October 14 is commemorated by our neighbours to thesouth as Columbus Day. Now this fact would not normally deserve mention in a Jewish newspaper. As we shall see in amoment, however, there has been some weighty scholarly debate over the possibility that Columbus, though undeniably adevout and zealous Catholic, might also have been the proud descendant of Spanish Jews. Ironically, this view has been championedby some patriotic Spaniards, who would rather have him a Spanish Jew than an Italian gentile.
Here are a few of the interesting facts that have been raised in connectionwith this question:
*There is evidence that Columbus spoke Spanish while still living inItaly, an unusual situation unless his family had originated in Spain. Spanish-speaking Jewish refugees from the Inquisition were numerousin the Genoa area.
*The form “Colón” which Columbus adopted as the Spanishequivalent of his last name was not the expected form (which would have been”Colom” or “Colombo”). It was howevera common Jewish variation on the name.
*Columbus was known to frequent the company of Jews and former Jews,among whom were some noted astronomers and navigators, as well as his official translator. Marranos figure prominentlyamong Columbus’s backers and crew. Throughout his life he demonstrated a keen knowledge of the Bible and the geography ofthe Holy Land. In fact in one place he calculates the date from the destruction of the “Second House” [=Temple], countingfrom the traditional (and erroneous) Jewish date of 68 C.E., rather than the generally held 70.
*Columbus began the official report of his first voyage to America, addressedto Ferdinand and Isabella, with the following words:”And thus, having expelled all the Jews from all your kingdomsand dominions, in the month of January, Your Highnesses commanded me that…I should go to the said parts of India.” This isa strange fact to mention in this context, and it is not even correct: The order of expulsion was not signed until March 31st!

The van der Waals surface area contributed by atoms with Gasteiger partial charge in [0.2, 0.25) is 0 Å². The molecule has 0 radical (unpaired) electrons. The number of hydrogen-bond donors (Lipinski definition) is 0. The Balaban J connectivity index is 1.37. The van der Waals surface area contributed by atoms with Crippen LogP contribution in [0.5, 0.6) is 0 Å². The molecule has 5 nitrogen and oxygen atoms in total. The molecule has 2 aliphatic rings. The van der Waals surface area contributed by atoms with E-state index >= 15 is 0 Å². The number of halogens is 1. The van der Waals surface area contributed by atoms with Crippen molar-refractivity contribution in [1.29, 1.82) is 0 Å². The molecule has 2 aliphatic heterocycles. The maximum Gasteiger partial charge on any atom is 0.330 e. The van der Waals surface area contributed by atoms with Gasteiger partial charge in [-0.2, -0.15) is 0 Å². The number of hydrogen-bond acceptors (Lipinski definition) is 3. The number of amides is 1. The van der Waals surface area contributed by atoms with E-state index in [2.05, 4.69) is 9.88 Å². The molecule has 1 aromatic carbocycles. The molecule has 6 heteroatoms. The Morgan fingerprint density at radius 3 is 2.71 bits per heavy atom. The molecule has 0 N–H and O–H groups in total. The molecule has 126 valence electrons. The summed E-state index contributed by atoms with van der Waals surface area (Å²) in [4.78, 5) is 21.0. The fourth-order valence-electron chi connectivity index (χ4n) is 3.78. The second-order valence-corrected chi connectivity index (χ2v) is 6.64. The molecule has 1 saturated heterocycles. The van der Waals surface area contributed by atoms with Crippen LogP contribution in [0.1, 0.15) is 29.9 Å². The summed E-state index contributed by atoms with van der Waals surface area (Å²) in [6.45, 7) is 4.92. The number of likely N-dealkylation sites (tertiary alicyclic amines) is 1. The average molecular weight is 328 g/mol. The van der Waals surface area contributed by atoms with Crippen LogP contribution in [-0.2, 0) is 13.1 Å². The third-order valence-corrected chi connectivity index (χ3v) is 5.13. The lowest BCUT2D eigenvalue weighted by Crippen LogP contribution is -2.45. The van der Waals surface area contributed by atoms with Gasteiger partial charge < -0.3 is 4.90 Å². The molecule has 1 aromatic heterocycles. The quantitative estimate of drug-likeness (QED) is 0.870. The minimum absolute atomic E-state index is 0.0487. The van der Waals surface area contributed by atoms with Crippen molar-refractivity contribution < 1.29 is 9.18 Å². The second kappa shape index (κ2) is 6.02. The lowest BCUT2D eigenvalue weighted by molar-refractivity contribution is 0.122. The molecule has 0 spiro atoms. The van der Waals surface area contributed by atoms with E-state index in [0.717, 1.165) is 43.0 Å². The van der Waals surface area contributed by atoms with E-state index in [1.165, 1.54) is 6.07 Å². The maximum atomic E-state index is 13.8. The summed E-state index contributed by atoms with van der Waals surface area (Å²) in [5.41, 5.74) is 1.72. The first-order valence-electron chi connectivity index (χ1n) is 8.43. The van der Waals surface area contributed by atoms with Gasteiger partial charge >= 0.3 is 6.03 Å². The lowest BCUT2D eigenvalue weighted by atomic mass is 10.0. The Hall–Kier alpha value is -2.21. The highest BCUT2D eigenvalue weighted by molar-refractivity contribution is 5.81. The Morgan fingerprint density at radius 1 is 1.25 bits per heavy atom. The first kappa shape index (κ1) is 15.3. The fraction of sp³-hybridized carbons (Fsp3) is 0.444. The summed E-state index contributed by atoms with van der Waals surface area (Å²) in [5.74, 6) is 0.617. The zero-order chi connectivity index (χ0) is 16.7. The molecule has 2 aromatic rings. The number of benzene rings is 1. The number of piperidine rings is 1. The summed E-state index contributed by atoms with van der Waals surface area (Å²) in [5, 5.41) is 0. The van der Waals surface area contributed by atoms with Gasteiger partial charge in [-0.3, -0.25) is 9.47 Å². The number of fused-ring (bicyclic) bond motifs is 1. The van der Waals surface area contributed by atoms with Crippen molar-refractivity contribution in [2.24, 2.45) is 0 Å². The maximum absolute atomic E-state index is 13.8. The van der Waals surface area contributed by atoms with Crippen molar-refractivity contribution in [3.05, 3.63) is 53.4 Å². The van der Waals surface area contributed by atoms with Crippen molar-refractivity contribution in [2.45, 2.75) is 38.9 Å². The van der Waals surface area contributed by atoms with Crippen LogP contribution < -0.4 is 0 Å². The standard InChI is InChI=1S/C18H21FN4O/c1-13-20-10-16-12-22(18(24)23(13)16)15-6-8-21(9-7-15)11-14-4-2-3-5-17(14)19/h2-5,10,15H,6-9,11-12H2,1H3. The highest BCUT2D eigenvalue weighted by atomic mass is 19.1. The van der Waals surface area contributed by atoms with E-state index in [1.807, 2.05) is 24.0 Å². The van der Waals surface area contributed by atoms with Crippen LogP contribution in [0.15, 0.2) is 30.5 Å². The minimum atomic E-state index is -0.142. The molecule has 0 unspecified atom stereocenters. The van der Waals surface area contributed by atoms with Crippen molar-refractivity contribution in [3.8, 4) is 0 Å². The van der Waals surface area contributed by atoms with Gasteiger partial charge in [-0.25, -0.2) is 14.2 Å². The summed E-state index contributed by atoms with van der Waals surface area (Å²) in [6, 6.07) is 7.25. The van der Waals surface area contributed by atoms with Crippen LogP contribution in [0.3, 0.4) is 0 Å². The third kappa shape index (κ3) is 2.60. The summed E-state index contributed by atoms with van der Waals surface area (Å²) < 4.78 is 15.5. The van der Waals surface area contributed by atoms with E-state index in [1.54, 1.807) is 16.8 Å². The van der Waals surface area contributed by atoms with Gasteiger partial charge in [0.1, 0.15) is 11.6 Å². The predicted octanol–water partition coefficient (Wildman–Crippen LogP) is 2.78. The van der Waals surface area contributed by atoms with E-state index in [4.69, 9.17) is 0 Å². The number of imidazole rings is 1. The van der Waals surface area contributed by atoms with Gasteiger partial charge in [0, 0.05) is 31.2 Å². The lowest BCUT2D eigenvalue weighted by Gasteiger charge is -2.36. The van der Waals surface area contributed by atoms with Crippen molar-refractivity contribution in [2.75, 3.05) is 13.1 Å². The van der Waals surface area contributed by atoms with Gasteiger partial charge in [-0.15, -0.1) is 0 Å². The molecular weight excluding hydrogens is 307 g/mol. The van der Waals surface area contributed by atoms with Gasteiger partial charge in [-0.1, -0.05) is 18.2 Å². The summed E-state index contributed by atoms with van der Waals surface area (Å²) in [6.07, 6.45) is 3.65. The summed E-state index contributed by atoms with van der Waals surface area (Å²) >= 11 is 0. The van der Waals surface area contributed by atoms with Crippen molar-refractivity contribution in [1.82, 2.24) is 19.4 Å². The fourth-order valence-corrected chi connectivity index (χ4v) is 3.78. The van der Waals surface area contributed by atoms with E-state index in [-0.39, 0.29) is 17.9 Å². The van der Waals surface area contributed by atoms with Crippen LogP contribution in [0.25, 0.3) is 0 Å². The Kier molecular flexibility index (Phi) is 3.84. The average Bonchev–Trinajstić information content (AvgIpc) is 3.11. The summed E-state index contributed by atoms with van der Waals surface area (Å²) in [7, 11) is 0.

*The connections between the timing of Columbus’s voyage and the expulsionof Spanish Jewry are indeed curious. Historians have noted that, though Columbus was not scheduled to set sail until August3rd, he insisted that his entire crew be ready on board a full day earlier. The timing becomes more intriguing when we considerthat August 2nd 1492 was the day that had been ordained for the last Jews of Spain to depart the country. Hundreds of thousandsof Jews were departing Spain on that black day.
*When this coincidence of dates was first noted by the Spanish biographerS. de Madariaga, the English Jewish historian Cecil Roth supplemented it with a further “coincidence”: August 2nd1492 coincided with the Ninth of Av, the Jewish fast of mourning for the destruction of the Jerusalem Temples! It was as if Columbushad arranged to remain on board ship for that ill-omened day, and to depart only afterwards.
It would be impossible, in the context of a short newspaper article,to enumerate all the evidence that has been adduced on this question. De Madariaga devoted a five-hundred page tome to proving thisthesis. Some of the most important arguments are however summarized in the relevant entry in the Encyclopedia Judaica, writtenby the encyclopedia’s editor-in-chief Cecil Roth. While Roth himself expresses some scepticism about the explorer’sJewish origins, it is significant that the entry is not preceded by the special sign that normally indicates articles about non-Jews.
Perhaps Columbus Day is, after all, a Jewish holiday.